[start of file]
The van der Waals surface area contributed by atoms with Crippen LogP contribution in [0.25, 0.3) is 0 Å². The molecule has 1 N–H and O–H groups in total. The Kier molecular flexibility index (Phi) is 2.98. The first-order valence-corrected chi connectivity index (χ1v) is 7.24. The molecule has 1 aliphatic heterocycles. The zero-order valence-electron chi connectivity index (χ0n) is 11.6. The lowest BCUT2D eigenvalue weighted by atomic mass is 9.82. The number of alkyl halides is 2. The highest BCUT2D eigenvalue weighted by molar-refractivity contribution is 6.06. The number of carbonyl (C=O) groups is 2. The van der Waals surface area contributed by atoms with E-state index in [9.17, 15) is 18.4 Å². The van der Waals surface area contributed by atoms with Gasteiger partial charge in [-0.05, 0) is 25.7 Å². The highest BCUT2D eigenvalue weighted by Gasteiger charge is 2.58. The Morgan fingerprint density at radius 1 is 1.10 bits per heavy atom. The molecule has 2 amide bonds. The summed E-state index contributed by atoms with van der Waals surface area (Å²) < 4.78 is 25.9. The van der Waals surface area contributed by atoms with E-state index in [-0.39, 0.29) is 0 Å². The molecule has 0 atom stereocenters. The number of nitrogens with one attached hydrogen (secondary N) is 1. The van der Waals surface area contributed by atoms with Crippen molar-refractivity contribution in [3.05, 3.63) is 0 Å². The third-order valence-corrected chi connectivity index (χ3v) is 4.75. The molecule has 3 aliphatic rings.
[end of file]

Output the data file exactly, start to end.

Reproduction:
The van der Waals surface area contributed by atoms with Crippen LogP contribution in [0.25, 0.3) is 0 Å². The molecule has 1 N–H and O–H groups in total. The Kier molecular flexibility index (Phi) is 2.98. The first-order valence-corrected chi connectivity index (χ1v) is 7.24. The molecule has 1 aliphatic heterocycles. The zero-order valence-electron chi connectivity index (χ0n) is 11.6. The lowest BCUT2D eigenvalue weighted by atomic mass is 9.82. The number of alkyl halides is 2. The highest BCUT2D eigenvalue weighted by molar-refractivity contribution is 6.06. The number of carbonyl (C=O) groups is 2. The van der Waals surface area contributed by atoms with E-state index in [9.17, 15) is 18.4 Å². The van der Waals surface area contributed by atoms with Gasteiger partial charge in [-0.05, 0) is 25.7 Å². The highest BCUT2D eigenvalue weighted by Gasteiger charge is 2.58. The Morgan fingerprint density at radius 1 is 1.10 bits per heavy atom. The molecule has 2 amide bonds. The summed E-state index contributed by atoms with van der Waals surface area (Å²) < 4.78 is 25.9. The van der Waals surface area contributed by atoms with E-state index in [-0.39, 0.29) is 0 Å². The molecule has 0 atom stereocenters. The number of nitrogens with one attached hydrogen (secondary N) is 1. The van der Waals surface area contributed by atoms with Crippen molar-refractivity contribution in [3.05, 3.63) is 0 Å². The third-order valence-corrected chi connectivity index (χ3v) is 4.75. The molecule has 3 aliphatic rings.